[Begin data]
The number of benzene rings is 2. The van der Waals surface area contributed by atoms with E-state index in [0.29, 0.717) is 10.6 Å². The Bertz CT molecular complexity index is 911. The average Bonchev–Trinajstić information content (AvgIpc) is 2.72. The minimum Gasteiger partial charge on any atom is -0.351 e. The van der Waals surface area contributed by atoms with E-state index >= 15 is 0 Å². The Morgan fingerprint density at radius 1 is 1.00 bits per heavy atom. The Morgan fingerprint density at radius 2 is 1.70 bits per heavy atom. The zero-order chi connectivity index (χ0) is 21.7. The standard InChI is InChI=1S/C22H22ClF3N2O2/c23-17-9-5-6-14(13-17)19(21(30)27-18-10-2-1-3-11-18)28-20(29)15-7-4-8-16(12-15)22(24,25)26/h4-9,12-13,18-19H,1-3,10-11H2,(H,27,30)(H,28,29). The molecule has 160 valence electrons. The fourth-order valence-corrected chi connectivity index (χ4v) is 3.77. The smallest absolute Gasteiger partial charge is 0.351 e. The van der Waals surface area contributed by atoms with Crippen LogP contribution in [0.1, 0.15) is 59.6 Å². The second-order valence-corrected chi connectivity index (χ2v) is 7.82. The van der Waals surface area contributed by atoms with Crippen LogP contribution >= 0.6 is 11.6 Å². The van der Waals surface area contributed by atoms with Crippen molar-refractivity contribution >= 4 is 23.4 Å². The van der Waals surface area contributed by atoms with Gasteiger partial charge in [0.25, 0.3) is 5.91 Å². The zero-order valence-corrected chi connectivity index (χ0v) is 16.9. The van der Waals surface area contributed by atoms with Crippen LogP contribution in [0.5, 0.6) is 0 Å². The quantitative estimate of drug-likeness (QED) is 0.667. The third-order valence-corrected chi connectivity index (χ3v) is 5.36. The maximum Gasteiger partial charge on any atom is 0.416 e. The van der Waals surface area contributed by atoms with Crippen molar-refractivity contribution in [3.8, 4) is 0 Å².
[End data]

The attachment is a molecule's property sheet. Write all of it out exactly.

The number of benzene rings is 2. The van der Waals surface area contributed by atoms with E-state index in [0.29, 0.717) is 10.6 Å². The Bertz CT molecular complexity index is 911. The average Bonchev–Trinajstić information content (AvgIpc) is 2.72. The minimum Gasteiger partial charge on any atom is -0.351 e. The van der Waals surface area contributed by atoms with E-state index >= 15 is 0 Å². The Morgan fingerprint density at radius 1 is 1.00 bits per heavy atom. The Morgan fingerprint density at radius 2 is 1.70 bits per heavy atom. The zero-order chi connectivity index (χ0) is 21.7. The standard InChI is InChI=1S/C22H22ClF3N2O2/c23-17-9-5-6-14(13-17)19(21(30)27-18-10-2-1-3-11-18)28-20(29)15-7-4-8-16(12-15)22(24,25)26/h4-9,12-13,18-19H,1-3,10-11H2,(H,27,30)(H,28,29). The molecule has 160 valence electrons. The fourth-order valence-corrected chi connectivity index (χ4v) is 3.77. The smallest absolute Gasteiger partial charge is 0.351 e. The van der Waals surface area contributed by atoms with Crippen LogP contribution in [0.1, 0.15) is 59.6 Å². The second-order valence-corrected chi connectivity index (χ2v) is 7.82. The van der Waals surface area contributed by atoms with Crippen LogP contribution >= 0.6 is 11.6 Å². The van der Waals surface area contributed by atoms with Crippen molar-refractivity contribution >= 4 is 23.4 Å². The van der Waals surface area contributed by atoms with Gasteiger partial charge in [0.25, 0.3) is 5.91 Å². The zero-order valence-corrected chi connectivity index (χ0v) is 16.9. The van der Waals surface area contributed by atoms with Crippen LogP contribution in [0.5, 0.6) is 0 Å². The quantitative estimate of drug-likeness (QED) is 0.667. The third-order valence-corrected chi connectivity index (χ3v) is 5.36. The maximum Gasteiger partial charge on any atom is 0.416 e. The van der Waals surface area contributed by atoms with Crippen molar-refractivity contribution in [3.8, 4) is 0 Å².